Wolverhampton Girls' High School
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|Motto||Latin: Ludus Supra Praemium
(Game Before the Prize)
|Headteacher||Mrs Trudi Young|
|Chairman of Governors||Professor Peter Ribbins PhD|
|DfE URN||140798 Tables|
|Ofsted||Reports Pre-academy reports|
|Houses||Audley, Ferrers, Paget and Stafford|
Red, Navy Blue, Black
WGHS Old Girls' Newsletter
|Former pupils||WGHS Old Girls|
Wolverhampton Girls' High School, founded in 1911, educates girls from the age of 11 to 18. The students are led by a headmistress along with a Board of Governors. There are some 741 girls enrolled,[when?] including about two hundred in the sixth form. It was previously awarded the status of Language College in the UK's Specialist Schools Programme, and converted to academy status on 1 April 2014.
Competition for entry is fierce as over 1000 girls apply each year. Applications range from all around the West Midlands, Shropshire and Staffordshire area. Entry to the school is via the Shropshire, Walsall and Wolverhampton Grammar Schools Consortium (Adams' Grammar, Newport Girls High, Queen Mary Grammar and High School and Wolverhampton Girls High School), testing Maths, English, verbal and non-verbal reasoning. These tests take place during Year 6 of primary education (in September). 11+ examinations must be taken in order to be enrolled in the school. Entrance is determined purely from entrance examination results (although the school does operate an appeals and waiting list system) but the chance is very slim, and each year only 145 pupils are awarded a place at the school. Entry after this point is very limited and does not fully open again until sixth form. Sixth form admission is then granted on the basis of a variety of factors such as GCSE predictions and results, as well as performance in an interview. Both internal and external pupils must achieve more than six A*–B grades (including Maths and English) in their GCSEs to pursue studies in the sixth form, as well as high grades in the options they propose to take.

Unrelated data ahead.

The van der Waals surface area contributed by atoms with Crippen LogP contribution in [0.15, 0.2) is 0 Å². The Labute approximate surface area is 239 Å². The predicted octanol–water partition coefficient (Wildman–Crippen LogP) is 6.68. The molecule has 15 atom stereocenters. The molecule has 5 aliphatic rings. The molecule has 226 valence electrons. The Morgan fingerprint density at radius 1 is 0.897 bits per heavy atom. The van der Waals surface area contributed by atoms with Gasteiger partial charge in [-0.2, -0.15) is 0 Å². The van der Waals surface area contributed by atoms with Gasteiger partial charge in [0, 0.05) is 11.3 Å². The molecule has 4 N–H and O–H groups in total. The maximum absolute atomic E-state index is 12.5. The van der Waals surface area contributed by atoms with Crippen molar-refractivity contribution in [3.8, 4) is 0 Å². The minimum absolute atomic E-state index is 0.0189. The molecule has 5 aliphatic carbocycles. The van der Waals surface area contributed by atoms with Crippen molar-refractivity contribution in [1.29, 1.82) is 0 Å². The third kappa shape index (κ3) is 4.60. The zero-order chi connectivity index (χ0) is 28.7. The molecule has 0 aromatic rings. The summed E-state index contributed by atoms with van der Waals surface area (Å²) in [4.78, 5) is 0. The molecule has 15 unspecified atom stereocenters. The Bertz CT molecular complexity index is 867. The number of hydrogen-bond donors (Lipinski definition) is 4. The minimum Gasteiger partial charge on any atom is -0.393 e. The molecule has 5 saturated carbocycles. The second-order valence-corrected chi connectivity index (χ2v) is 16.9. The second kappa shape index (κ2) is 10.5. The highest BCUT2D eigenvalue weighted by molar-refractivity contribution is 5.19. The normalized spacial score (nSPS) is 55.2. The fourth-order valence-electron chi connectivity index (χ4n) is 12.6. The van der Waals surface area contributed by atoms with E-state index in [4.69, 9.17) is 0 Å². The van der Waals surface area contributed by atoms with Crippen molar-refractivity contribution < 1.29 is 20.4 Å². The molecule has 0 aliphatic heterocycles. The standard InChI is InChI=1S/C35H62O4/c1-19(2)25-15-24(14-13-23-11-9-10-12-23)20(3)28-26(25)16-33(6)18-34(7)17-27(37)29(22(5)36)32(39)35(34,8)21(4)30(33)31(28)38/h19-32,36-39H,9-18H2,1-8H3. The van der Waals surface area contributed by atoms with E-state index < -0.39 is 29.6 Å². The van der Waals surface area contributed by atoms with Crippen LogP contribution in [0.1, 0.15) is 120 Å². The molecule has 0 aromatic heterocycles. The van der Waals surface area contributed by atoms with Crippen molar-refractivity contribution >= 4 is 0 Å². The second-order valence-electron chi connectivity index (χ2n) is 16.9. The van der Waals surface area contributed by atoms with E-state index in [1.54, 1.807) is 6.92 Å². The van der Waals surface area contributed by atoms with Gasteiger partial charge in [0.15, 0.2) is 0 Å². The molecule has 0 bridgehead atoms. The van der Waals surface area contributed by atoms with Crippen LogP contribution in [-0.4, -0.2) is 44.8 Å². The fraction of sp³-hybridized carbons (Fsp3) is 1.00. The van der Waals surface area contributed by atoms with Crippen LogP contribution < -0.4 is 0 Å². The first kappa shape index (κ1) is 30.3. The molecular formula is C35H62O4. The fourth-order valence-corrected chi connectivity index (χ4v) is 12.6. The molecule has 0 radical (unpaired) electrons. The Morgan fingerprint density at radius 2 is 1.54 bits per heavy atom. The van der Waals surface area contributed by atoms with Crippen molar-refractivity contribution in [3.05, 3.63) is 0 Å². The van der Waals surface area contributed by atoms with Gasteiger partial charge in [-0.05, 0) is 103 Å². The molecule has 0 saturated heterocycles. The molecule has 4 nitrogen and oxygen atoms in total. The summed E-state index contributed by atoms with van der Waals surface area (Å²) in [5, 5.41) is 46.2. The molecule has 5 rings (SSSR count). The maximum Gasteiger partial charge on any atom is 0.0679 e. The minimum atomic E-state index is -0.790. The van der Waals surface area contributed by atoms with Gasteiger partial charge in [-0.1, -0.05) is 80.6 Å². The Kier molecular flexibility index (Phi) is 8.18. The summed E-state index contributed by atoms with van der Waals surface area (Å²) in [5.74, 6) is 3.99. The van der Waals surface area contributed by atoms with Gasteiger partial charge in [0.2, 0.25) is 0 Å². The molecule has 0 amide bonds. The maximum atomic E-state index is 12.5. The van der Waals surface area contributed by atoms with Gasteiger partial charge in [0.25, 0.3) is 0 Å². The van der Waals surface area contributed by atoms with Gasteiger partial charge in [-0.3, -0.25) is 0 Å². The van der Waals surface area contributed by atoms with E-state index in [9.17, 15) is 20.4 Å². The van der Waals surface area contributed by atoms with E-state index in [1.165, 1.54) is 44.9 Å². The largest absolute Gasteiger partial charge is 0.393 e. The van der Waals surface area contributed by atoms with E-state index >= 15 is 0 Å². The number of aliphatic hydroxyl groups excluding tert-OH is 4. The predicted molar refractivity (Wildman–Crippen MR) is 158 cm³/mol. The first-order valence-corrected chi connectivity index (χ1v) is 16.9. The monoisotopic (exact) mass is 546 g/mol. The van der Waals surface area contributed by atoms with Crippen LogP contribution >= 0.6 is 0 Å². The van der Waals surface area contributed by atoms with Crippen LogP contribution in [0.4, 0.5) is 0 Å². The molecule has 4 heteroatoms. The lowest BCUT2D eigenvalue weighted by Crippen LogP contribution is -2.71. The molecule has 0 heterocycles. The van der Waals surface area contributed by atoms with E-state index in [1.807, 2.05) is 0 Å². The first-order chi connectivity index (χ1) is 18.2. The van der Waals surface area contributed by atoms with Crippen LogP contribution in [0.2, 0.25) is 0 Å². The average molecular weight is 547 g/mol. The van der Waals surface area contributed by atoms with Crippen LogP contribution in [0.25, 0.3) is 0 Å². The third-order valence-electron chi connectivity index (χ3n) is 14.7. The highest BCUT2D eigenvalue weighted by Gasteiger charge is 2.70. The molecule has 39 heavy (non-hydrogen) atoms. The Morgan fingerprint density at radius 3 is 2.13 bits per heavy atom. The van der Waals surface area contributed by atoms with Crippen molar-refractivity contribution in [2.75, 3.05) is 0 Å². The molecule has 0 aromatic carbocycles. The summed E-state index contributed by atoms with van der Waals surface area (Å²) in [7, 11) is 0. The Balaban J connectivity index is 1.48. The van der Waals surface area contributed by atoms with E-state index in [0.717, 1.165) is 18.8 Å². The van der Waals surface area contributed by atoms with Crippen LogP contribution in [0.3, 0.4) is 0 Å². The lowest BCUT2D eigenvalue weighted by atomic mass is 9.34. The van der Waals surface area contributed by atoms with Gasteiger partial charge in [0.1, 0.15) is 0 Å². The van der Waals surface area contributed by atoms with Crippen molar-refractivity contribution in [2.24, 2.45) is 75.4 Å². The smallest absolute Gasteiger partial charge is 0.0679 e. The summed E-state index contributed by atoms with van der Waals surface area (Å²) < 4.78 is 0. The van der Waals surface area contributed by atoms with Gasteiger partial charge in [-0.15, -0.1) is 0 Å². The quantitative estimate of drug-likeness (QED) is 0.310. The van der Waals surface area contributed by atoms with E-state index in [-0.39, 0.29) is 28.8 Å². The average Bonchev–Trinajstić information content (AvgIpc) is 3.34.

There are four houses: Audley, Ferrers, Paget and Stafford. Each has its own colour (yellow, red, green and blue respectively), as well as its own Housemistress, who is also a member of staff, and team of house representatives chosen from Sixth Form students. House Captains and Vice Captains lead and oversee activities, while more specific duties are delegated through roles such as Drama Captain and Tennis Captain. First year students are often given appropriately coloured badges with which to display their allegiances during the first few weeks of their academic career at the school.
Throughout the year, house events are held in various formats. Sporting events take place according to season, with House Hockey and House Netball events taking place in winter months, while House Tennis takes place in summer. Non-sporting competitions such as House Debating also occur every year.
The largest inter-house competition is the House Arts Festival. All four houses prepare various routines and performances, often based on themes, to compete in the categories of Dance, Music, Drama and Choir. The event is often judged by actors and musicians, but has also been known to be judged by ex-teachers and other notable personalities related to the school.
Many members of the sixth form are prefects and are expected to perform duties. A smaller group of between 20 and 30 girls are chosen as Senior Prefects, selected through an application process involving a written letter of application accompanied by an application form, an interview with the headmistress or another senior member of staff, and a ballot of staff and peers. Through this system Senior Prefects are chosen for the following areas of school: Hospitality, Charity, Form, Peer Mentoring, Study Support, Music, Sport, Citizenship and Environment, Languages, and House Captains. These prefects organise the activities in school related to their job title, while the Head Girl and three Deputy Head Girls, (also chosen through the above system) in turn oversee the Senior Prefects.